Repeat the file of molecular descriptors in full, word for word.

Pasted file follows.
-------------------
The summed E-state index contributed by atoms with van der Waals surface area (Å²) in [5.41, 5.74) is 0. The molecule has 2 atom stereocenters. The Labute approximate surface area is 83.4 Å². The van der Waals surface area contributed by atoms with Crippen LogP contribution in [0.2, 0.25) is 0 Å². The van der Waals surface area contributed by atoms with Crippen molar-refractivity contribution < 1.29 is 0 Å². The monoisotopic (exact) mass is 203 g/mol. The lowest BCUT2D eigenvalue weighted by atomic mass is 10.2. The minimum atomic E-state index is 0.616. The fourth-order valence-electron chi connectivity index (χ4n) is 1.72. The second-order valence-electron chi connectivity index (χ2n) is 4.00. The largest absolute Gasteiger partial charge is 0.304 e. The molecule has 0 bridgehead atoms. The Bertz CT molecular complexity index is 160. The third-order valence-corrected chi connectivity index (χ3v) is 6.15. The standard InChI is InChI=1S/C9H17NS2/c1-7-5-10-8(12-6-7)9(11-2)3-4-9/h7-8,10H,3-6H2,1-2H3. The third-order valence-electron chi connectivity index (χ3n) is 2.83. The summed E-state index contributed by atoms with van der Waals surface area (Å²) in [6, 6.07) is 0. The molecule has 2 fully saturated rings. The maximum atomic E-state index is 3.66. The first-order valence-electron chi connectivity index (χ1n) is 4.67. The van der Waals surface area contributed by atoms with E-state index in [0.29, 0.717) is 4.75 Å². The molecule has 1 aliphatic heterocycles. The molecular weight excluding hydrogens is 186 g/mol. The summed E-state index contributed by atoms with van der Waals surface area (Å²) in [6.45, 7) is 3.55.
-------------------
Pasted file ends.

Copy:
The summed E-state index contributed by atoms with van der Waals surface area (Å²) in [5.41, 5.74) is 0. The molecule has 2 atom stereocenters. The Labute approximate surface area is 83.4 Å². The van der Waals surface area contributed by atoms with Crippen LogP contribution in [0.2, 0.25) is 0 Å². The van der Waals surface area contributed by atoms with Crippen molar-refractivity contribution < 1.29 is 0 Å². The monoisotopic (exact) mass is 203 g/mol. The lowest BCUT2D eigenvalue weighted by atomic mass is 10.2. The minimum atomic E-state index is 0.616. The fourth-order valence-electron chi connectivity index (χ4n) is 1.72. The second-order valence-electron chi connectivity index (χ2n) is 4.00. The largest absolute Gasteiger partial charge is 0.304 e. The molecule has 0 bridgehead atoms. The Bertz CT molecular complexity index is 160. The third-order valence-corrected chi connectivity index (χ3v) is 6.15. The standard InChI is InChI=1S/C9H17NS2/c1-7-5-10-8(12-6-7)9(11-2)3-4-9/h7-8,10H,3-6H2,1-2H3. The third-order valence-electron chi connectivity index (χ3n) is 2.83. The summed E-state index contributed by atoms with van der Waals surface area (Å²) in [6, 6.07) is 0. The molecule has 2 fully saturated rings. The maximum atomic E-state index is 3.66. The first-order valence-electron chi connectivity index (χ1n) is 4.67. The van der Waals surface area contributed by atoms with E-state index in [0.29, 0.717) is 4.75 Å². The molecule has 1 aliphatic heterocycles. The molecular weight excluding hydrogens is 186 g/mol. The summed E-state index contributed by atoms with van der Waals surface area (Å²) in [6.45, 7) is 3.55.